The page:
UN chief says use of drones is subject to international law


UNITED NATIONS: Secretary-General Ban Ki-moon Thursday voiced concern over the use of armed unmanned aerial vehicles (UAVs) for targeted attacks that have resulted in heavy civilian casualties, saying it was bound by international law, according to his spokesman.

Deputy Spokesman Eduardo del Buey was responding to a statement made by a UN expert investigating casualties from the US drone strikes in Pakistan declared that the attacks violate the country’s sovereignty.
The Secretary-General remains concerned by the use of UAVs for targeted attacks,” Spokesman del Buey said when asked for comments on the comments by Ben Emmerson, the UN special rapporteur on human rights and counter-terrorism, that the Pakistani government made clear to him that it does not consent to the strikes.

“The position of the government of Pakistan is quite clear,” said Emmerson after a recent trip to Pakistan. “It does not consent to the use of drones by the United States on its territory and it considers this to be a violation of Pakistan’s sovereignty and territorial integrity.”

Reacting to Emmerson’s statement, the UN spokesman said in New York, “The use of unarmed UAVs is subject to long-standing rules of international law, especially international humanitarian law. There is a need for greater international confidence in the international community that the use of these weapons is within the bounds of international law.”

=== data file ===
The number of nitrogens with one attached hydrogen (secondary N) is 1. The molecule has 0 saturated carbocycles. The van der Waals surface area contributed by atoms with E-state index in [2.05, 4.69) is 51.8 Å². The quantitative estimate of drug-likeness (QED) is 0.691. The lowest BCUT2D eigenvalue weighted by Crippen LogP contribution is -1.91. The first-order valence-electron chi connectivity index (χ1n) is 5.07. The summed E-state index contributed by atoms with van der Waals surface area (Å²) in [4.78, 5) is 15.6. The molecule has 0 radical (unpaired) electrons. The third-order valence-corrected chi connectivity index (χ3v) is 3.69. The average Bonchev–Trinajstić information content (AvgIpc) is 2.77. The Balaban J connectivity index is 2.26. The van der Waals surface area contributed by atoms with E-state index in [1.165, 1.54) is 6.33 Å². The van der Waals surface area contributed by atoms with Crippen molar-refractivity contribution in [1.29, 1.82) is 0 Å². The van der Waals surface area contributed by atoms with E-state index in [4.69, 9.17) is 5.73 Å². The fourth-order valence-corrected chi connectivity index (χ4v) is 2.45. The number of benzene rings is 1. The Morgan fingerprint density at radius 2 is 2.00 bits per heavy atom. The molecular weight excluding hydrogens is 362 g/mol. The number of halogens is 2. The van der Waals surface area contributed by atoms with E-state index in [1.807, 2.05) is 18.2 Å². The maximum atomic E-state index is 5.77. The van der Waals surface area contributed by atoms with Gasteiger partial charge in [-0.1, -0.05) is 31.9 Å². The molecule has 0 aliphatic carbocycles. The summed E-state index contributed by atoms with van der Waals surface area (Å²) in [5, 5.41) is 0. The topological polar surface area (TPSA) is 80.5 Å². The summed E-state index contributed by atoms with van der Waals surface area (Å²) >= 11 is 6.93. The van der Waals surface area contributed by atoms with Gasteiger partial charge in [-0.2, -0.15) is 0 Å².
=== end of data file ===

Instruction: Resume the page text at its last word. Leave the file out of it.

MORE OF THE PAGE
President Obama has stepped up covert CIA drone strikes targeting al-Qaeda and Taliban militants in Pakistan’s tribal region along the Afghan border since he took office in 2009.

The strikes have caused growing controversy because of the secrecy surrounding them and reports that they have caused significant civilian casualties – allegations denied by the United States.

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